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Search Consultants:

Job Success Begins At Home 

 

BY SCOTT LaFEE

When school boards go looking for a new superintendent, the search always involves issues beyond experience and other professional qualifications. There’s the question, for instance, of whether a candidate’s personal and family circumstances make sense, as well.

That’s where people like Linda Hanson come in. A former superintendent, Hanson now is president of School Exec Connect, a Highland Park, Ill.-based firm that conducts executive searches for school districts. She says determining whether a job candidate’s family life is a good fit with an open leadership position can be difficult, even tricky.

“We’re not allowed to ask direct questions about family,” Hanson says. “Instead, we might say, ‘Tell us about yourself and what’s important in shaping kids and learning.’ Some candidates never get personal, but most end up talking about their kids and family, which provides insight. If they don’t, we try to pick up clues through their references: Do people say he’s a great family man? Or that she’s raising wonderful kids?”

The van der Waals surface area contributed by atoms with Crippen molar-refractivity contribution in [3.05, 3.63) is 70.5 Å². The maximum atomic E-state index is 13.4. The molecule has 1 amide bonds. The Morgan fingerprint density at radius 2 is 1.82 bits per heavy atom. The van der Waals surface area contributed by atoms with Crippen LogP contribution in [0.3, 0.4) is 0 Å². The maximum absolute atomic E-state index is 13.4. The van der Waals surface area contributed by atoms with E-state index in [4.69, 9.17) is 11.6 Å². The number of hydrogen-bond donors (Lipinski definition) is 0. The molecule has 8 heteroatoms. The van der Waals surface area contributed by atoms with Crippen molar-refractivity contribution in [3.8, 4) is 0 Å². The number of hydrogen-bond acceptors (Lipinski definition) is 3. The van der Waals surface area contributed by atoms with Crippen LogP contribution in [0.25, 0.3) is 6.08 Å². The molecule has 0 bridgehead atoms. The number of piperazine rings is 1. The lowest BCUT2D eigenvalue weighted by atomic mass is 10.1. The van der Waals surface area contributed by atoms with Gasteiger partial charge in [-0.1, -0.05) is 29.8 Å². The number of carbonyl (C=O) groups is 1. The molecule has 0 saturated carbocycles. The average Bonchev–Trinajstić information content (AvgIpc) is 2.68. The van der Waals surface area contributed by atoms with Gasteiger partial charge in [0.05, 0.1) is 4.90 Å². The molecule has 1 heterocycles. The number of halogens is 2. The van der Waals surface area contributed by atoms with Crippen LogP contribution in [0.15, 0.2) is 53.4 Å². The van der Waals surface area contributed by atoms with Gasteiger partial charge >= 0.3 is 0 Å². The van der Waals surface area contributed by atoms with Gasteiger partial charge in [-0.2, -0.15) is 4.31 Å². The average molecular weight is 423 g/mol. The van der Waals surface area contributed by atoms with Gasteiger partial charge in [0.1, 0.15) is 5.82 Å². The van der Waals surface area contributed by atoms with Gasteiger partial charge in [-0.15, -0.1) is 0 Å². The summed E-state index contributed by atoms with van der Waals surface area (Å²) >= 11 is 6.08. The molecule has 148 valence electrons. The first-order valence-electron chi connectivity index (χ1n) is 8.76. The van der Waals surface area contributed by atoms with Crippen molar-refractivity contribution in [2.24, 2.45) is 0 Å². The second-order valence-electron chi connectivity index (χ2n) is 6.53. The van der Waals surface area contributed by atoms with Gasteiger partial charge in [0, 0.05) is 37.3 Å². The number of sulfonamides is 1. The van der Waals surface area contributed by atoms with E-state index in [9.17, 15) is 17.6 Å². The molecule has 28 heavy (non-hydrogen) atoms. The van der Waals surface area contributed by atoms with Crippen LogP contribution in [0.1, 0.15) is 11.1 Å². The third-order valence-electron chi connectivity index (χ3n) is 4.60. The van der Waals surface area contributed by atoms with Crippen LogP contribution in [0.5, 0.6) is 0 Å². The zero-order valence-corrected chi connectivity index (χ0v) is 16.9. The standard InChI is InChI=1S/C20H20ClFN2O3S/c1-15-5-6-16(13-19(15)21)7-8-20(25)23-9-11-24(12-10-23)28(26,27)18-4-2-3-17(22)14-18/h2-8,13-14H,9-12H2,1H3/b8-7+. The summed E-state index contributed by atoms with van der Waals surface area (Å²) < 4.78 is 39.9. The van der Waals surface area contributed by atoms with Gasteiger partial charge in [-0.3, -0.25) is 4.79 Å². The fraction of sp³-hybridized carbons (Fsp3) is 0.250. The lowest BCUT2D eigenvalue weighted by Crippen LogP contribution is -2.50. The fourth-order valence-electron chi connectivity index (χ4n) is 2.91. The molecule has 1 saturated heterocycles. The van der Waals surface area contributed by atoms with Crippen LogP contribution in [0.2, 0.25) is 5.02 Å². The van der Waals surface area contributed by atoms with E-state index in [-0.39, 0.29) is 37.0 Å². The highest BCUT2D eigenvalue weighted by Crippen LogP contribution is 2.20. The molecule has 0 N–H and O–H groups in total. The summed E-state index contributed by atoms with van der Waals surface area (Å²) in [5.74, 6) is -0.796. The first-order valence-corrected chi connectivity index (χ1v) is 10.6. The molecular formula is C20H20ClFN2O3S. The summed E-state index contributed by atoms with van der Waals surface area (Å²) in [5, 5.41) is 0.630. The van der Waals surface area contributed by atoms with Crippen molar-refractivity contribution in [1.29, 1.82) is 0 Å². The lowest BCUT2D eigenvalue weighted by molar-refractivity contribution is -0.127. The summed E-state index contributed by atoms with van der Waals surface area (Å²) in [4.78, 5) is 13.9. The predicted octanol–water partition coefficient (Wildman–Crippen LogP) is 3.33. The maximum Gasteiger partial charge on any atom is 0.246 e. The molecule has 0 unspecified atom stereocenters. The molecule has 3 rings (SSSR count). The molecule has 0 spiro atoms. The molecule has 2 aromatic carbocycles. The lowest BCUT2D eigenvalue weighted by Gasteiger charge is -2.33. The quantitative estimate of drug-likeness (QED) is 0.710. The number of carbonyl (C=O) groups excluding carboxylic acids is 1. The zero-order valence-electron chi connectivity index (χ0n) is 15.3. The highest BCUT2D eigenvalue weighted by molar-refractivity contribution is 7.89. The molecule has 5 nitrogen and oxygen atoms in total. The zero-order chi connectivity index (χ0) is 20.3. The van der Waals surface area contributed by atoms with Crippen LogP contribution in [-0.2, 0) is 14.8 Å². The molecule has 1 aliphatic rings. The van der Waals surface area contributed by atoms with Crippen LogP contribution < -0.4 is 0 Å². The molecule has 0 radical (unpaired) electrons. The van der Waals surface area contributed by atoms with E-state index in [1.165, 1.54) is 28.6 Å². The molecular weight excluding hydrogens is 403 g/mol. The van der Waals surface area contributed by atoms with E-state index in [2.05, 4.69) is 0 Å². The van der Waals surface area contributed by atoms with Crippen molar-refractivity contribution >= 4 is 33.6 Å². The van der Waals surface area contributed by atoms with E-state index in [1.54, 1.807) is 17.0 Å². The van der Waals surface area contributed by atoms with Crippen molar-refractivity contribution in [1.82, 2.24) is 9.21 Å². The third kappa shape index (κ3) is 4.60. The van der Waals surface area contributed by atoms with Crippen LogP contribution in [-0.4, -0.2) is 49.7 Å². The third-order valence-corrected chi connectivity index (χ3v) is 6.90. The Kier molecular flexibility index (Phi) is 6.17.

Then there’s the follow-up question: What do the kids actually think about mom’s or dad’s potential new job? Recruiters can’t ask the children directly. And school boards don’t talk much with candidates’ spouses.

“Trustees used to want to meet spouses, get to know them. But more and more, that’s not a high priority. There is so much riding on their selection that they want to spend maximum time with candidates,” says JoAnn Desmond, who retired this year as superintendent in the Bannockburn School District 106 near Chicago to work full time as a senior associate for the education search firm Hazard, Young, Attea & Associates.

School boards typically assume prospective candidates have the full support and enthusiasm of their spouses and families, but, Desmond warns, it’s an assumption not always well-founded.

“I once had a great candidate,” Desmond recalls. “He’d been presented to the board. The members thought he was wonderful, their favorite. Then, right before the final interview, the candidate backed out because his wife decided she didn’t want to move. After that, I never considered him for another opening.” 

 

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